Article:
## 3.2 The Kalman Filter and Maximum Likelihood Estimation

We use the Kalman filter to estimate the three latent factors using data on bond prices and inflation forecasts. The Kalman filter can estimate the state of a dynamic system from noisy observations. It does this by using information about how the state evolves over time, as summarised by the state equation, and relating the state to noisy observations using the measurement equation. In our case, the latent factors constitute the state of the system and our bond prices and forecast data the noisy observations. From the latent factors we are able to make inferences about inflation expectations and inflation risk premia.

The standard Kalman filter was developed for a linear system. Although our state equation (given by Equation (B1)) is linear, our measurement equations, using H1(xt) and H2(xt) as derived in Sections 2.3 and 2.4, are not. This is because we work with coupon-bearing bond prices instead of zero-coupon yields. We overcome this problem by using a central difference Kalman filter, which is a type of non-linear Kalman filter.[10]

The approximate log-likelihood is evaluated using the forecast errors of the Kalman filter. If we denote the Kalman filter's forecast of the data at time t by , which depends on the parameters (ζ) and the latent factors (xt(ζ, yt−1)), which in turn depend on the parameters and the data observed up to time t − 1 (yt−1), then the approximate log-likelihood is given by

Here the estimated covariance matrix of the forecast data is denoted by .[11] In the model the parameters are given by .

We numerically optimise the log-likelihood function to obtain parameter estimates. From the parameter estimates, we use the Kalman filter to obtain estimates of the latent factors.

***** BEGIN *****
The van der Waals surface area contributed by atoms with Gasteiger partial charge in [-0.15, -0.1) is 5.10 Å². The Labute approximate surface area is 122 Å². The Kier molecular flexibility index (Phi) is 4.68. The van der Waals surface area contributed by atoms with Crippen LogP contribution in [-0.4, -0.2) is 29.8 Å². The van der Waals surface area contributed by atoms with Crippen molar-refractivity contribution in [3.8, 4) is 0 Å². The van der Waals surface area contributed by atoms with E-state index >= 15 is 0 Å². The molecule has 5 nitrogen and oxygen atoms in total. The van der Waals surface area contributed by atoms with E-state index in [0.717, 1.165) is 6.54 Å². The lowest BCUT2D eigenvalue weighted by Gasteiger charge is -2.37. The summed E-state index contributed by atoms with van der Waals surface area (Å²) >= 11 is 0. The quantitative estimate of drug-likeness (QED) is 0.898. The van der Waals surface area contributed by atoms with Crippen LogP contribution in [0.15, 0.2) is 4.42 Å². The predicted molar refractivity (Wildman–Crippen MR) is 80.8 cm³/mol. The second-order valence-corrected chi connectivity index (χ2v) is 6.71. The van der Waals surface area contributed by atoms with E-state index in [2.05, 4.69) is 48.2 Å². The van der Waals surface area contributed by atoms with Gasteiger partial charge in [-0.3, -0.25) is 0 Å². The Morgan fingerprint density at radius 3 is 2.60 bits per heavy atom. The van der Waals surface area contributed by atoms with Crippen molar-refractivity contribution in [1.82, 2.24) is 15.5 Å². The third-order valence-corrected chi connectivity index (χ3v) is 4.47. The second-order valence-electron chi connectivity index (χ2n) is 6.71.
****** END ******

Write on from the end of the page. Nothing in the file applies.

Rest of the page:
## 3.3 Calculation of Model Estimates

For a given set of model parameters and latent factors, we can calculate inflation forward rates, expected future inflation rates and inflation risk premia.

In Appendix B we show that the expected future inflation rate at time t for time t + τ can be expressed as

The inflation forward rate at time t for time , is the rate of inflation at time t + τ implied by market prices of nominal and inflation-indexed bonds trading at time t. As bond prices incorporate inflation risk, so does the inflation forward rate. In our model the inflation forward rate is given by

See Appendix B for details on the above and definitions of K* and μ*.

The inflation risk premium is given by the difference between the inflation forward rate, which incorporates risk aversion, and the expected future inflation rate, which is free of risk aversion. The inflation risk premium at time t for time t + τ is given by

## Footnotes

Available from statistical table F16. [6]

Average yearly turnover between 2003/04 and 2007/08 was roughly \$340 billion for nominal Government bonds and \$15 billion for inflation-indexed bonds, which equates to a turnover ratio of around 7 for nominal bonds and 2½ for inflation-indexed bonds (see AFMA 2008). [7]

Inflation swaps are now far more liquid than inflation-indexed bonds and may provide alternative data for use in estimating inflation expectations at some point in the future. Currently, however, there is not a sufficiently long time series of inflation swap data to use for this purpose. [8]

Note that our model is set in continuous time; data are sampled discretely but all quantities, for example the inflation law of motion as well as inflation yields and expectations, evolve continuously. from Equation (2) is the current instantaneous inflation rate, not a 1-month or 1-quarter rate. [9]

See Appendix C for more detail on the central difference Kalman filter. [10]

In actual estimation we exclude the first six months of data from the likelihood calculation to allow ‘burn in’ time for the Kalman filter. [11]